Even if Charlotte loses to Philadelphia and stays at 38 points, there’s still a scenario where Charlotte could stay alive in the playoffs. BUT Miami would have to either lose or tie Toronto AND Columbus would have to lose or tie against the New York Red Bulls.
Also of note is that if Charlotte FC winds up tied with another team for a playoff spot, the first tiebreaker is total wins, and with 12 wins, Charlotte is equal to or ahead of five teams around them in the standings.
New toughness: Even with the odds stacked against them, Charlotte FC has shown a new level of toughness lately — playing the final 35 minutes a man down in a 1-0 win over New York FC at home Sept. 10 and coming back from two goals down to beat the Fire 3-2 in Chicago on Saturday.
“I think before when we won games and we come in for the next week, we start to play a little bit soft, like we had too much confidence,” Swiderski said after Saturday’s win in Chicago. “But this week was fantastic. From the beginning, from Monday, we trained really hard and everyone gave 100%, maybe more, and I think this is what we need. This gave us power in the game.”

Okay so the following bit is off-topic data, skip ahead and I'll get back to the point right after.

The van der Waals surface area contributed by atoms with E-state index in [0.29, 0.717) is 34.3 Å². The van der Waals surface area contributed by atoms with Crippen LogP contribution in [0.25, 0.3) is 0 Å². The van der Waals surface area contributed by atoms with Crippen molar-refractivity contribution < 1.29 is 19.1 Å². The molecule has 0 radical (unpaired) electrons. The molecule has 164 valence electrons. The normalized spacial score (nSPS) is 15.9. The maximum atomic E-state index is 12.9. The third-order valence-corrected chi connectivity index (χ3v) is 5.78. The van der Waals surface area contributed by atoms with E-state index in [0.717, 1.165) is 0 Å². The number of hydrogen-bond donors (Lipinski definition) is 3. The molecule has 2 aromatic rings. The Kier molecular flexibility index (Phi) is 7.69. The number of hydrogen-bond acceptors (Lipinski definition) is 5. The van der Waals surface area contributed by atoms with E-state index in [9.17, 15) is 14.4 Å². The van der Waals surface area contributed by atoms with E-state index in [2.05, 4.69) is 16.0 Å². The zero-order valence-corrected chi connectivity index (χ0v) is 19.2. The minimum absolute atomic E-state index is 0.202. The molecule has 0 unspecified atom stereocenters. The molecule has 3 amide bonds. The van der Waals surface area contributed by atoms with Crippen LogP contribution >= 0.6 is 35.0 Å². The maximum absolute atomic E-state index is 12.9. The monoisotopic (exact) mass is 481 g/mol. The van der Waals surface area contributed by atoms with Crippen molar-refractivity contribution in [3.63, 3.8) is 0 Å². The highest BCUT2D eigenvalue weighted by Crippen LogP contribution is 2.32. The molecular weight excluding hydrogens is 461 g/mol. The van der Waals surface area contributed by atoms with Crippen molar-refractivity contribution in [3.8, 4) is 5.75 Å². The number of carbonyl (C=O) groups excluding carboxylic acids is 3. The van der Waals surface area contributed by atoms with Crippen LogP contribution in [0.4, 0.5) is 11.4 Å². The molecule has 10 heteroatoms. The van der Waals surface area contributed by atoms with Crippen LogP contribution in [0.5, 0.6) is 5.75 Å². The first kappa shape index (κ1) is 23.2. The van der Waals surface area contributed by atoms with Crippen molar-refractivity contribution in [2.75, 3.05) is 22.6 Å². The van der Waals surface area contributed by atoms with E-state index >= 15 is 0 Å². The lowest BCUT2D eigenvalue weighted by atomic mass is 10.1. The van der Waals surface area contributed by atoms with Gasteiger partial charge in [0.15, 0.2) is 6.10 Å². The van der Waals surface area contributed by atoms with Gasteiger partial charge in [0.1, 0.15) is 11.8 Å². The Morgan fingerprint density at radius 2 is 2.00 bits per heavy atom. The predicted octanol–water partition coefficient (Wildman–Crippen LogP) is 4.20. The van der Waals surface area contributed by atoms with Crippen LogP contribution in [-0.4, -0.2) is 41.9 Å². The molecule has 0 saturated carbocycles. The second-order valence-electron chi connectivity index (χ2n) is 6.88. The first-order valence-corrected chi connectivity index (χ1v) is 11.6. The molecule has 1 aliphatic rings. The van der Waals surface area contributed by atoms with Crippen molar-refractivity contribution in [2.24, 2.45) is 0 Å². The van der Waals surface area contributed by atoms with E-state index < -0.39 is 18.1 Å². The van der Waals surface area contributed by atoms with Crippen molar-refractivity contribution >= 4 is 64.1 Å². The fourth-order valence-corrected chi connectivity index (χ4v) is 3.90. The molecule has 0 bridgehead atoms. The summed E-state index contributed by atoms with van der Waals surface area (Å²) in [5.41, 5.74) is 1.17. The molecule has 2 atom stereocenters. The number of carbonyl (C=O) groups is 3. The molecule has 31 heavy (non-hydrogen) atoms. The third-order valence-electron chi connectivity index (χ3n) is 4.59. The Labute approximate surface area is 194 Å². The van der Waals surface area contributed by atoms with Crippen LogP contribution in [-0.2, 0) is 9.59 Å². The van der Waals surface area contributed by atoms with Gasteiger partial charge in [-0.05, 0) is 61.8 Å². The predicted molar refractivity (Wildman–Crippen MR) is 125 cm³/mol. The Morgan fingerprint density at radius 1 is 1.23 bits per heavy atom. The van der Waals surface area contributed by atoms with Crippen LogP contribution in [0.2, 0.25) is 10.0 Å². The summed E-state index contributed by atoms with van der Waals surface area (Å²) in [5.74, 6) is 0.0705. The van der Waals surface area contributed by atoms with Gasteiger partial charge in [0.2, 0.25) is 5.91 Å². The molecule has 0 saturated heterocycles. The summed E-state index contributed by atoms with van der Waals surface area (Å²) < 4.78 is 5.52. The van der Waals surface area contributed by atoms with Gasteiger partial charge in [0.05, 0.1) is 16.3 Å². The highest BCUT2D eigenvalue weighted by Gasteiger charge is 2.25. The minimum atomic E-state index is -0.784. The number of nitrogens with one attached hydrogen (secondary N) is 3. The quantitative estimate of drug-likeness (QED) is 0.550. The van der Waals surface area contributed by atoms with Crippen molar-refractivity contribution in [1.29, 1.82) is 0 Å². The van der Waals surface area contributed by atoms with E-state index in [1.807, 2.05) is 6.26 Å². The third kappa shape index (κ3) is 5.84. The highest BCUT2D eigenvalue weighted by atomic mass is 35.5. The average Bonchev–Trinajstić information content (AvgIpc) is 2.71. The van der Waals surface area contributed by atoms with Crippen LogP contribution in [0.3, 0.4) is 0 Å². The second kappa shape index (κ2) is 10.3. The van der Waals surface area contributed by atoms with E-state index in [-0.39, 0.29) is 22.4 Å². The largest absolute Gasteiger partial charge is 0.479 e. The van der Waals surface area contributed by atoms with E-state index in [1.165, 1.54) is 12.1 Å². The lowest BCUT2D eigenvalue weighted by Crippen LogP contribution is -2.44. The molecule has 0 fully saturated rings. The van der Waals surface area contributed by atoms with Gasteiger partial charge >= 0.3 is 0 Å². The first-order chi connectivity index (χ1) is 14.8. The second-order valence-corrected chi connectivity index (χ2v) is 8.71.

Charlotte FC coach Christian Lattanzio said he has seen a change in his team since the last time they played Chicago on Aug. 6 and lost 3-2.
“We are a very different team in a short space of time than the team that played against Chicago at home,” Lattanzio said. “I don’t think we would lose that game now. … (But we) have to go through those games, losing at home, because you learn things sometimes in the hard way. And I saw in my team (in Chicago) resilience. I saw a team that always play to win.”
Lattanzio would love to see a “different” Charlotte team than the one that lost 2-0 in Philadelphia on April 2. Charlotte FC went conservative that game, playing with a five-defender backline under former coach Miguel Angel Ramirez.
Swiderski adding team leader to skill set